It’s not about politics. But…

Yes, government IS the problem.  And those who enter the fray intent on lessening the burden often become part of the problem. 85% of the time.

My clear-thinking friends believe the answer to liberty comes through living freely, through networking with like-minded sorts, trading and otherwise living independently, shunning politics.

Even if the statement is true that, while you might not be interested in government, government is interested in you, getting involved in politics, electing smallish government candidates, makes government bigger.  Name a smallish government candidate who has gotten elected and made government smaller.

As I said in my speech for national delegate, I worked 20 years in the Republican Party, and the harder I worked, the bigger government got.

So, yes, those who say we should bypass politics entirely, because anyone who gets elected becomes part of the problem, have a point.


How did you find out about the liberty movement?  If you are trading raw milk for honey or buying a gun with silver or attending a canning class, how did you meet or find out about those opportunities?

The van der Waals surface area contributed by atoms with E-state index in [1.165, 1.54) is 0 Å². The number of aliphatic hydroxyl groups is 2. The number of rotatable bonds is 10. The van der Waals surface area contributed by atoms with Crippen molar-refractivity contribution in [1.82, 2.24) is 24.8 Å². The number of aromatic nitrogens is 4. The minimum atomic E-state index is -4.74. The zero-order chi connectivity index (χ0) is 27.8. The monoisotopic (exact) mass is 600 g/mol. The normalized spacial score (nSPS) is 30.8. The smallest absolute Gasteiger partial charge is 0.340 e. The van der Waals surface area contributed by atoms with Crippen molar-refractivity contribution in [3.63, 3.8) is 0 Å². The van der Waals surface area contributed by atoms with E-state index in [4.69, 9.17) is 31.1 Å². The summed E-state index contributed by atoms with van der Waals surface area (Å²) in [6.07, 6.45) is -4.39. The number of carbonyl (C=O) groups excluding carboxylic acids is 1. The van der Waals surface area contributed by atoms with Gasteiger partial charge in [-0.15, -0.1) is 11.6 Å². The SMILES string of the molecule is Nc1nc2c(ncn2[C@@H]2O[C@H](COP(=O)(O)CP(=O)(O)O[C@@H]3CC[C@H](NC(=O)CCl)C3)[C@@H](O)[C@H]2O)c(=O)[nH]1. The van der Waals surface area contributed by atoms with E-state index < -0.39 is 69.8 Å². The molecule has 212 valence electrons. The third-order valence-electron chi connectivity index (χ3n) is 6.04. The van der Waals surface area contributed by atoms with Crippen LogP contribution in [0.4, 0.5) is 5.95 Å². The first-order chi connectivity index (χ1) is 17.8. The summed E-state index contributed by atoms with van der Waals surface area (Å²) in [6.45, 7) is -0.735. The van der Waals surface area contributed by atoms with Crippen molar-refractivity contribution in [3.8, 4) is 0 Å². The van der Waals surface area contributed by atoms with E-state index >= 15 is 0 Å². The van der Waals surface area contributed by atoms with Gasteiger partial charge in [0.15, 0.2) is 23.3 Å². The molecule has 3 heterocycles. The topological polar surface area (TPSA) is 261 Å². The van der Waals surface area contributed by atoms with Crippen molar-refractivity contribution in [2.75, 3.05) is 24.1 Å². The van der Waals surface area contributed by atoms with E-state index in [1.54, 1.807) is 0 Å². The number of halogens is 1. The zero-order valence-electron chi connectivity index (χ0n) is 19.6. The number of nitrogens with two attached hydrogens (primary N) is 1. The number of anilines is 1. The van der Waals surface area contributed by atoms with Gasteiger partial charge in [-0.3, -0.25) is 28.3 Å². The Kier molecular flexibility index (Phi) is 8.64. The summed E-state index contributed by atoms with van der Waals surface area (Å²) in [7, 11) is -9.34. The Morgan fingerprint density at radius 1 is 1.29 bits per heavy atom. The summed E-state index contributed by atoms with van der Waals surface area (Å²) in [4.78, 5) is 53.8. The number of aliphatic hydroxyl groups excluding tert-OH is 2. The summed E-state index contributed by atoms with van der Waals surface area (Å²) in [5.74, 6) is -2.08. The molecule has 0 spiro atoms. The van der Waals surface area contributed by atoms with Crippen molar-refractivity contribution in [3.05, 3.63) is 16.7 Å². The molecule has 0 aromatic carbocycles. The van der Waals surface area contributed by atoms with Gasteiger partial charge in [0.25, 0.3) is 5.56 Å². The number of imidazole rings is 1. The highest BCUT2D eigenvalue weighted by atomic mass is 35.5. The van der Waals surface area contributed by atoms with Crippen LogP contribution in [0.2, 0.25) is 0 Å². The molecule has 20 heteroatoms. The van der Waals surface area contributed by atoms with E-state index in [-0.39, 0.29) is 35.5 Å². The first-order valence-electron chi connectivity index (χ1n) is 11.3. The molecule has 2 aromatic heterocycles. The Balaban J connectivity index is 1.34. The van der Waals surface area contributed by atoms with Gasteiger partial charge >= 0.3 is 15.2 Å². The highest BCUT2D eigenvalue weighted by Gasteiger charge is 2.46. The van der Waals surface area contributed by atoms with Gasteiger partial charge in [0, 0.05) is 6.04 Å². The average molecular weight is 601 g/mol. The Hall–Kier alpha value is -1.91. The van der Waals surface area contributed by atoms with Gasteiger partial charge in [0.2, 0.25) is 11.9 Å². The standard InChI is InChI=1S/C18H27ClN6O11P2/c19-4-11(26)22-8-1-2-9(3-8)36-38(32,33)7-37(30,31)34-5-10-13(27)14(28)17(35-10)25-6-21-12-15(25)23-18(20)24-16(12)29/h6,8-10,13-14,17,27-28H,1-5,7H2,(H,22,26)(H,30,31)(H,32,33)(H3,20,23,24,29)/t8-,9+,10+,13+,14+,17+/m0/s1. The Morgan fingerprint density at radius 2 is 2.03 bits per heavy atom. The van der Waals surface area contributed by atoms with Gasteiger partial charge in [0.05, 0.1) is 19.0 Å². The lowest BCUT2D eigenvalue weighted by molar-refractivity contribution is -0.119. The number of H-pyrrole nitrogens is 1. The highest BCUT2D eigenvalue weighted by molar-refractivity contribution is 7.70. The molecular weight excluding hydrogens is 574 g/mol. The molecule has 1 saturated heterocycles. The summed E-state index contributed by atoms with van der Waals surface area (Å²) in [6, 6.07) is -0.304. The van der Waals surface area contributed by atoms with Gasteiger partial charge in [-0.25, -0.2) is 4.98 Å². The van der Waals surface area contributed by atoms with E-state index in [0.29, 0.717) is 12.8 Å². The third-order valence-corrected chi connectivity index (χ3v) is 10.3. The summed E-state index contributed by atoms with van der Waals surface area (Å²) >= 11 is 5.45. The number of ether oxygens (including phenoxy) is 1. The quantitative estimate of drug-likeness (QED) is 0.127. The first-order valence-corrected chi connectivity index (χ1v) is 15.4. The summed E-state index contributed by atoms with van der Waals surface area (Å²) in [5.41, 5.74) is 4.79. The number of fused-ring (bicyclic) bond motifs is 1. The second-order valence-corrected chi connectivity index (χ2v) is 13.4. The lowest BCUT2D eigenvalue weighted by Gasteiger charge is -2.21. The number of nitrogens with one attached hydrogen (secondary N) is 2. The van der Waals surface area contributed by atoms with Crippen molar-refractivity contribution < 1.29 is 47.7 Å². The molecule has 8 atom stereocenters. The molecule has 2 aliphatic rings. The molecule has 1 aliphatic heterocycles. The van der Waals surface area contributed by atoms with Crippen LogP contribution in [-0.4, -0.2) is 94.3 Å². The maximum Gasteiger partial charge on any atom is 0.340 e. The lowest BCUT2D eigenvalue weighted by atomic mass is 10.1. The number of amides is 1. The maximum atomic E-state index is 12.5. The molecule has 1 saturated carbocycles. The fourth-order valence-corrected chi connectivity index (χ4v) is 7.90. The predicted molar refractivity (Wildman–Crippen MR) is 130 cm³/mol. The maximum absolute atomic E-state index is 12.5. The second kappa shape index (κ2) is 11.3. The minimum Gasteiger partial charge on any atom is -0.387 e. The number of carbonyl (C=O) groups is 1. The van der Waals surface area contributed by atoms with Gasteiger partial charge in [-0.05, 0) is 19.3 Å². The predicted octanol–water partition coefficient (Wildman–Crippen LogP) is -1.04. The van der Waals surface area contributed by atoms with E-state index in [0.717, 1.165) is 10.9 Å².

Maybe you were a good conservative Republican, like I was, who thought government should be a LOT smaller and we should be closing federal departments that violated the Constitution, but didn’t consider that War is the Health of the State.  Until…

Or maybe you were already anti-war, but didn’t realize the depth to which the Federal Reserve had ruined lives.  Until…

Or it was internet privacy. Or gun rights. Or health freedom. Or one of any number of issues that linked you to Ron Paul.  A candidate for President.  And the picture became clear.

While we can all try to live freely, the truth is we need a culture of freedom.  We need our fellow man with us.  And politics is most often the hook.

Successful politics requires organization.  It requires us to get to know each other and to work together. A foundation for a voluntary society.

Suspect the man who wants to get elected, but respect the process as an end to a means.

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